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Financial logic and bankers’ institutional entrepreneurship: The politics of the “zombies” debate in bankruptcy proceedings at the Commercial Court of Paris (2000–2005)

Abstract : Businesses of all kinds usually try as much as they can to participate in the regulation of their own markets. One way to participate in this regulatory activity is to exercise control on State institutions that solve conflicts among economic actors and discipline entrepreneurs. This paper describes a “consular” institution of joint regulation of markets, the Commercial Court of Paris, in which the judges are lay, voluntary consular judges and in which the financial industry reaches extremely high levels of efficiency and sophistication in institutional/judicial entrepreneurship, verging on long term institutional capture. Using in some detail the specific example of bankruptcy proceedings, we look at the ways in which judges who come from the financial industry participate –between 2000 and 2005– in the classical political debate about “feeding the zombies” vs. liquidating companies regardless of consequences for employment. Cultural and ideological positions of financiers are analysed and correlated with their organizational positions within the court, in particular their participation in Chambers dealing with bankruptcies, and their network influence among the other judges of this Court. We use a longitudinal study of advice networks among the 240 lay “consular” judges to describe this influence of financiers via the dissemination of their logic as applied to bankruptcies (technical evaluations, knowledge of boards and markets, and special brand of legal pragmatism). We offer an explanation of why political elites keep allowing the banking industry to exercise such a close control over a first level judicial institution by reconstituting the position of the Commercial Court of Paris in its institutional system and ecology as well as its role of in the financial crisis of the early 1990’s –a crisis that involved the bankruptcy of French banks themselves. Finally, we use this case study of bankruptcy-related mechanisms to raise the issue of the protection of public interest in the joint regulation of capitalist economies where business is allowed to participate so extensively in the regulation of the whole economy.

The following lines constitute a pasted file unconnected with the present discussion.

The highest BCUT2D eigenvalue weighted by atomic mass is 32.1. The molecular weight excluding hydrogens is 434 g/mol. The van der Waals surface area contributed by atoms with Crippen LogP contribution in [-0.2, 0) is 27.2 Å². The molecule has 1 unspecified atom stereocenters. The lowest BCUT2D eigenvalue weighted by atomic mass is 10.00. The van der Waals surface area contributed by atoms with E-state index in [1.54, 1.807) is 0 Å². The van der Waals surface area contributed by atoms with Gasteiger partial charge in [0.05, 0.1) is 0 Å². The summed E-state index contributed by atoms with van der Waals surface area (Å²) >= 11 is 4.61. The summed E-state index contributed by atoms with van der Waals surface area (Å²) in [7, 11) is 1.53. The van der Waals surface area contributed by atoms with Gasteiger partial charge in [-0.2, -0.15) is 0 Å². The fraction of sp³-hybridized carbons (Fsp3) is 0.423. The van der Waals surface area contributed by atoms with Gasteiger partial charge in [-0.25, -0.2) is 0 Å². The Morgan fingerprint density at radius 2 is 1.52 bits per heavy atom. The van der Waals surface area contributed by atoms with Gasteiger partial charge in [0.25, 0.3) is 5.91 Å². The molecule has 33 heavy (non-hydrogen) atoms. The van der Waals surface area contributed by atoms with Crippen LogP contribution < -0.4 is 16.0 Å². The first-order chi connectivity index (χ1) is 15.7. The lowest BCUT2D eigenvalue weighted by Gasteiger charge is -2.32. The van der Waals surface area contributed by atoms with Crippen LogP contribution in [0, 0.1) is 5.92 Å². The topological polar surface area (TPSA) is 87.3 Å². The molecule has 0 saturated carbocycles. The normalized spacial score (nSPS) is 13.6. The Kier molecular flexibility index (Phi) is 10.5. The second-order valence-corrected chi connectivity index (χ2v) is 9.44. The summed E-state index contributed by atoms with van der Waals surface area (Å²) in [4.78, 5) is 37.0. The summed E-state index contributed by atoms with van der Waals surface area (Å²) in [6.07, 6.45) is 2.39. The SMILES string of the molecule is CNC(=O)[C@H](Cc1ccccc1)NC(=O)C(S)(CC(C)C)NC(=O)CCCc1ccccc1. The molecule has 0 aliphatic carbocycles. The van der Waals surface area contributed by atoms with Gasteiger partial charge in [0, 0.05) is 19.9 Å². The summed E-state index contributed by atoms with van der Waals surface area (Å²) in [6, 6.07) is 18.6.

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Emmanuel Lazega, Lise Mounier, Sylvan Lemaire. Financial logic and bankers’ institutional entrepreneurship: The politics of the “zombies” debate in bankruptcy proceedings at the Commercial Court of Paris (2000–2005). Valérie Boussard. Finance at Work, Routledge, pp.70 - 86, 2017, 9781138204034. ⟨hal-02566501⟩



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